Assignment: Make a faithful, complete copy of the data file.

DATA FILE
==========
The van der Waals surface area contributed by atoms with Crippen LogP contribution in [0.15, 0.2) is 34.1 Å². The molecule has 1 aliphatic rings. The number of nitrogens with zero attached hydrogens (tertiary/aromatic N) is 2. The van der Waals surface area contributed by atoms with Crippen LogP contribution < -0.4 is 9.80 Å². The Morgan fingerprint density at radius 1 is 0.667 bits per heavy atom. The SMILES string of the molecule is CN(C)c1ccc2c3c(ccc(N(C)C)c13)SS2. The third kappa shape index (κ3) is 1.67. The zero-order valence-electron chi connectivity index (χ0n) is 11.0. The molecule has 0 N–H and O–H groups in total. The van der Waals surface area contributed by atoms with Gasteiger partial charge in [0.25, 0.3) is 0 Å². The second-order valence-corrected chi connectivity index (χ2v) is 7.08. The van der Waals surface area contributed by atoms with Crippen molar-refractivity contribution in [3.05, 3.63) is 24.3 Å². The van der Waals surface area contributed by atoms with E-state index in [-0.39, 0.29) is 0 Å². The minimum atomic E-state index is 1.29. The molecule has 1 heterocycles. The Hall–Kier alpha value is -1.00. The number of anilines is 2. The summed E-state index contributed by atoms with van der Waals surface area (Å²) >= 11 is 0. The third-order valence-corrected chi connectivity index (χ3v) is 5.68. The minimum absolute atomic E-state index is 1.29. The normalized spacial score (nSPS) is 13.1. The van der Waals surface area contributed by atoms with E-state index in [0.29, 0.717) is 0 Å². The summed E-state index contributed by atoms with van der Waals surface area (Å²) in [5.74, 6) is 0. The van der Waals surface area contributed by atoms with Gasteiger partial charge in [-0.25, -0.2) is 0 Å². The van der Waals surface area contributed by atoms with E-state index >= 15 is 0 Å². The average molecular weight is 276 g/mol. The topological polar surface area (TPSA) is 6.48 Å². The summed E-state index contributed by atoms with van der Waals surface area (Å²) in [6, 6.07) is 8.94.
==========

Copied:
The van der Waals surface area contributed by atoms with Crippen LogP contribution in [0.15, 0.2) is 34.1 Å². The molecule has 1 aliphatic rings. The number of nitrogens with zero attached hydrogens (tertiary/aromatic N) is 2. The van der Waals surface area contributed by atoms with Crippen LogP contribution < -0.4 is 9.80 Å². The Morgan fingerprint density at radius 1 is 0.667 bits per heavy atom. The SMILES string of the molecule is CN(C)c1ccc2c3c(ccc(N(C)C)c13)SS2. The third kappa shape index (κ3) is 1.67. The zero-order valence-electron chi connectivity index (χ0n) is 11.0. The molecule has 0 N–H and O–H groups in total. The van der Waals surface area contributed by atoms with Gasteiger partial charge in [0.25, 0.3) is 0 Å². The second-order valence-corrected chi connectivity index (χ2v) is 7.08. The van der Waals surface area contributed by atoms with Crippen molar-refractivity contribution in [3.05, 3.63) is 24.3 Å². The van der Waals surface area contributed by atoms with E-state index in [-0.39, 0.29) is 0 Å². The minimum atomic E-state index is 1.29. The molecule has 1 heterocycles. The Hall–Kier alpha value is -1.00. The number of anilines is 2. The summed E-state index contributed by atoms with van der Waals surface area (Å²) >= 11 is 0. The third-order valence-corrected chi connectivity index (χ3v) is 5.68. The minimum absolute atomic E-state index is 1.29. The normalized spacial score (nSPS) is 13.1. The van der Waals surface area contributed by atoms with E-state index in [0.29, 0.717) is 0 Å². The summed E-state index contributed by atoms with van der Waals surface area (Å²) in [5.74, 6) is 0. The van der Waals surface area contributed by atoms with Gasteiger partial charge in [-0.25, -0.2) is 0 Å². The van der Waals surface area contributed by atoms with E-state index >= 15 is 0 Å². The average molecular weight is 276 g/mol. The topological polar surface area (TPSA) is 6.48 Å². The summed E-state index contributed by atoms with van der Waals surface area (Å²) in [6, 6.07) is 8.94.